Canopus Station
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Pintle Mounted Point Of View

Posted on Tue Apr 20th, 2021 @ 12:34am by The Narrator

Mission: S0E0: What Came Before
Location: 'Coney Island', Planet Tripwire, Concordance Space
Timeline: MD-2 9.30

The smell of burning fuel gel from the transport was almost overpowering. Even the grumbling turbines of the APC’s and portable generators hadn’t yet replaced the stink of turbojets, though to be fair his was a nose much more sensitive than most.

As one of the Cordanti, the progenitor species of the Concordance, Field Marshal Arjin of the Seventh House was much shorter than most of his staff. Tall bipeds seemed to be something of a norm for the star cluster, not that he felt ill at ease in their company. They were Concordance, one people with a single voice. And watching as the 8th Rapid Deployment Force set up the temporary FOB he felt nothing but pride.

He stepped back into the command tent, removing his peak cap and running his short fingers through the grey coarse fur atop his head. Grey fur, wide blunt teeth, fingers tipped with curled claw tips shaved down to a manageable level, he didn’t look like a military man. He’d presided over the liberation of four worlds, and on all except one, there had been children’s toys that looked eerily like his people.

In a way, he wished that was more the case, that people saw the Concordance as a welcoming friendly teddy bear there to be held against the cold of an uncaring universe. But he was no fool, he was a soldier after all and knew that fools fight just as hard as heroes.

“Report?” He asked of the air, as his voice carried over the grumble of outside traffic and the chatter within the command tent.

“Progressing as ordered. Barracks and supply depots are being set up, and we’ve offloaded nearly 80% of the transporter,” his XO said, still leaning over a pict’ viewer. “The troops are settling in, and we’ve set up patrols into the forests. I’ve instructed the unit commander’s on patrol to range out a bit further than recommended, scout the area and pick out defensible positions for their troops come tomorrows war games.”

“Excellent work Major Kajick,” Arjin said with a smile and stepped up onto the raised step the map table came provided with so the short Cordanti could look over the table. The map screen’s pict’ display flickered a little as an APC rolled past, but stabilised to show the island in its entirety. The curve of the beach, the forest with it’s overgrowth covered scars from the dozens of training exercise this year alone had brought to its shore. Soon enough even the vegetation would begin to die off, leaving the islands as little more than a target for the navy gunners in orbit to use.

“As the voice of us all commands, Sir.” His XO stood up and turned to look at Arjin. Tall, with skin as black as volcanic rock, his golden eyes seemed to leak tears off the same in fracture lines out their corners. His own peak cap was pulled over his head, hiding away the colourful fronds of his Xilosian heritage.

“So say we all,” echoed back the reverential reply from those present.

“And are the new officers ready for tonight’s blooding?” Arjin asked, stepping off the step and walking around the heavy map display.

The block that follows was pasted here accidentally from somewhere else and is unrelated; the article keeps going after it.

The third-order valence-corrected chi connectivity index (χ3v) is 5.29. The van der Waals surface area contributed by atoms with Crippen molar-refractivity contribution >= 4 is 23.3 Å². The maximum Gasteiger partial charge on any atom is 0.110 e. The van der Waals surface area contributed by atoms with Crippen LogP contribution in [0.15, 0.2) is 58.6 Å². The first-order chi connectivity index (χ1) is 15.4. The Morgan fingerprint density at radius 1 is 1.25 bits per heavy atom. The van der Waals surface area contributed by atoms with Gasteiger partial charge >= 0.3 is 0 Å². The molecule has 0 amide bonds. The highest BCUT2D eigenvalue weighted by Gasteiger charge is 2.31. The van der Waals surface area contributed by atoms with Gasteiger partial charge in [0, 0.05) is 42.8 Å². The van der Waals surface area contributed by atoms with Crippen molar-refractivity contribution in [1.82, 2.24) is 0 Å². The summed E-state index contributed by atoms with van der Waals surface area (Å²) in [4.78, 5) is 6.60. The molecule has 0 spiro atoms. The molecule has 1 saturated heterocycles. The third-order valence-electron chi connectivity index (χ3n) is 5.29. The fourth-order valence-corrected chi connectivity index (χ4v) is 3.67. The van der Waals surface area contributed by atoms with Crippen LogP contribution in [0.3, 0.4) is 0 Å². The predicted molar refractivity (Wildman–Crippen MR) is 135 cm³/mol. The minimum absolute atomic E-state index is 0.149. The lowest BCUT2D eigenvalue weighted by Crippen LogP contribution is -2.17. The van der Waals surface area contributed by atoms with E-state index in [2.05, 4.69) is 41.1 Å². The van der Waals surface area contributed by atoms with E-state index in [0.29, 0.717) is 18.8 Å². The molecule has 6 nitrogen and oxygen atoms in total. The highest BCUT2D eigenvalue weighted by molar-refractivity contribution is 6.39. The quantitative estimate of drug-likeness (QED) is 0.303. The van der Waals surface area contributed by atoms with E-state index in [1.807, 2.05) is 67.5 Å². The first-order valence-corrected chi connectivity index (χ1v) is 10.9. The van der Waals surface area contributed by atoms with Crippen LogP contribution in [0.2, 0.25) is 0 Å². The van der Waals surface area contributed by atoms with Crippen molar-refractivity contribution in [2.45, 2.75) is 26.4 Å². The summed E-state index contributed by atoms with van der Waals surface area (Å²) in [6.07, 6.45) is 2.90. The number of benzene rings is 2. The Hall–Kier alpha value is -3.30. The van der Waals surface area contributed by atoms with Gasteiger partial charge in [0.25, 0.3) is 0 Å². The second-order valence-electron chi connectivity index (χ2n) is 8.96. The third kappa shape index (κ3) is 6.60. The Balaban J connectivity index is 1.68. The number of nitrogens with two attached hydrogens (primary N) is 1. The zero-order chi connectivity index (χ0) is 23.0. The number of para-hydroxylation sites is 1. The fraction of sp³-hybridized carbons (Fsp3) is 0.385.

“They are Sir if my own experience is any judge of character. I know it’s an informal ceremony among the military of the Concordance, but to the men, it’s a badge of honour. A rite of passage,” Kajick said, squeezing and relaxing his gloved right hand slowly.

“Ah to be young again,” Arjin said with a sigh. “When are we departing?”

“In a few hours Sir, so we can reach the site by sundown. The ayatani was very adamant about being there before sundown, not after, and not at not, but before,” Kajick chuckled.

“Yes, the wandering priest is something of an acquired taste. I’ve known some regiments whose ecclesiastical staff were real fire breathers, but I think we’ve lucked out with one who actually cares for the spiritual well being of his charges,” the Field Marshal chuckled. “In either case, I’d best make a report to Central Command. Don\t need the navy lighting up the sky manoeuvring one of the Crusade Fleet into position to scope us.”

“Indeed Sir, I’ll send word to your adjunct when we’re ready for you,” Kajick said as his commander left the tent. He then turned back to one of the manned pict’ terminals and walked over to it. The stocky leather-skinned trooper manning the machine looked up at his approach.

“Now, show me again that light bounce return the transport picked up as we made landfall,” he instructed.

“I assure you, Sir, the return was well within the limits of the set,” the operator stated as with blocky fingers they brought up the recorded LIDAR sweep. There was the crescent curve of the island, as well as a few reefs that rose above the frothing wave tops. And then just at the top of the return a bright flash of a return. “See? From the signature of the return, it’s got be either a fault or a piece of debris floating out there. See the stress lines around it? You’d see that on a fast-moving contact, like a scramjet or a ballistic missile. And you’d have heard the sonic boom. So it’s got to be a glitch in the set.”

“That as well maybe…” Kajick said, tapping the screen.

It was probably nothing.
It might be something.

“Pass it along to Central Command. If it’s nothing then it’ll at least give the navy something to do whilst they float in orbit,” he stood back up, straightening his greatcoat. “And if it’s something then at least we’ll get some real training in.”


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